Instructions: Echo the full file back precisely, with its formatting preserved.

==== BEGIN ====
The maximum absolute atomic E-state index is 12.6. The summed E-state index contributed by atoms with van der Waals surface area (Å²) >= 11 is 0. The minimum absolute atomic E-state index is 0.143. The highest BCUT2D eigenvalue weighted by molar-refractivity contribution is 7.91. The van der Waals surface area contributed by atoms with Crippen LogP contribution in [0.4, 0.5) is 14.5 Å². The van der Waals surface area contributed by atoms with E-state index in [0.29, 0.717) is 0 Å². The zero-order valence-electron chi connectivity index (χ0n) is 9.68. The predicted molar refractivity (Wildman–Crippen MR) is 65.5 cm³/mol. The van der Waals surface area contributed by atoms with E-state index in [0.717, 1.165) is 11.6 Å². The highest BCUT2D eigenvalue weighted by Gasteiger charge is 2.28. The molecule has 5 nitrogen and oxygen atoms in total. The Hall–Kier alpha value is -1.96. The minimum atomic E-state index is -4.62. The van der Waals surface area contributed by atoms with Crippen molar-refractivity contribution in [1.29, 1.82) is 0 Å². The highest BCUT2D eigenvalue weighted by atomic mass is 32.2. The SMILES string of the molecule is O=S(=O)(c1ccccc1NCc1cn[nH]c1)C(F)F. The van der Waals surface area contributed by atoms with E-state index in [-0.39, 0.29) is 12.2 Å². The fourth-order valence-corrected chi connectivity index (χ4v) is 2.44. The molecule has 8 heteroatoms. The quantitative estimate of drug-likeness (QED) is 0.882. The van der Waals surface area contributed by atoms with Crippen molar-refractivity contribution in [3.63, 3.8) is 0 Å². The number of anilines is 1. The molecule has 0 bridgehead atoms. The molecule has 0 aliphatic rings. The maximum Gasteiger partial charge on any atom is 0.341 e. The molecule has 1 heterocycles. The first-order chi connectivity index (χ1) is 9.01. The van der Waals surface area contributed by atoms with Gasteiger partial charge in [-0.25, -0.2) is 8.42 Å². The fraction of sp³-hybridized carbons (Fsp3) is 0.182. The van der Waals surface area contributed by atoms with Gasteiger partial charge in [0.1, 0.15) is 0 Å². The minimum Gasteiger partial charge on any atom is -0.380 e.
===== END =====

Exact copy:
The maximum absolute atomic E-state index is 12.6. The summed E-state index contributed by atoms with van der Waals surface area (Å²) >= 11 is 0. The minimum absolute atomic E-state index is 0.143. The highest BCUT2D eigenvalue weighted by molar-refractivity contribution is 7.91. The van der Waals surface area contributed by atoms with Crippen LogP contribution in [0.4, 0.5) is 14.5 Å². The van der Waals surface area contributed by atoms with E-state index in [0.29, 0.717) is 0 Å². The zero-order valence-electron chi connectivity index (χ0n) is 9.68. The predicted molar refractivity (Wildman–Crippen MR) is 65.5 cm³/mol. The van der Waals surface area contributed by atoms with E-state index in [0.717, 1.165) is 11.6 Å². The highest BCUT2D eigenvalue weighted by Gasteiger charge is 2.28. The molecule has 5 nitrogen and oxygen atoms in total. The Hall–Kier alpha value is -1.96. The minimum atomic E-state index is -4.62. The van der Waals surface area contributed by atoms with Crippen molar-refractivity contribution in [1.29, 1.82) is 0 Å². The highest BCUT2D eigenvalue weighted by atomic mass is 32.2. The SMILES string of the molecule is O=S(=O)(c1ccccc1NCc1cn[nH]c1)C(F)F. The van der Waals surface area contributed by atoms with E-state index in [-0.39, 0.29) is 12.2 Å². The fourth-order valence-corrected chi connectivity index (χ4v) is 2.44. The molecule has 8 heteroatoms. The quantitative estimate of drug-likeness (QED) is 0.882. The van der Waals surface area contributed by atoms with Crippen molar-refractivity contribution in [3.63, 3.8) is 0 Å². The number of anilines is 1. The molecule has 0 bridgehead atoms. The molecule has 0 aliphatic rings. The maximum Gasteiger partial charge on any atom is 0.341 e. The molecule has 1 heterocycles. The first-order chi connectivity index (χ1) is 9.01. The van der Waals surface area contributed by atoms with Gasteiger partial charge in [-0.25, -0.2) is 8.42 Å². The fraction of sp³-hybridized carbons (Fsp3) is 0.182. The van der Waals surface area contributed by atoms with Gasteiger partial charge in [0.1, 0.15) is 0 Å². The minimum Gasteiger partial charge on any atom is -0.380 e.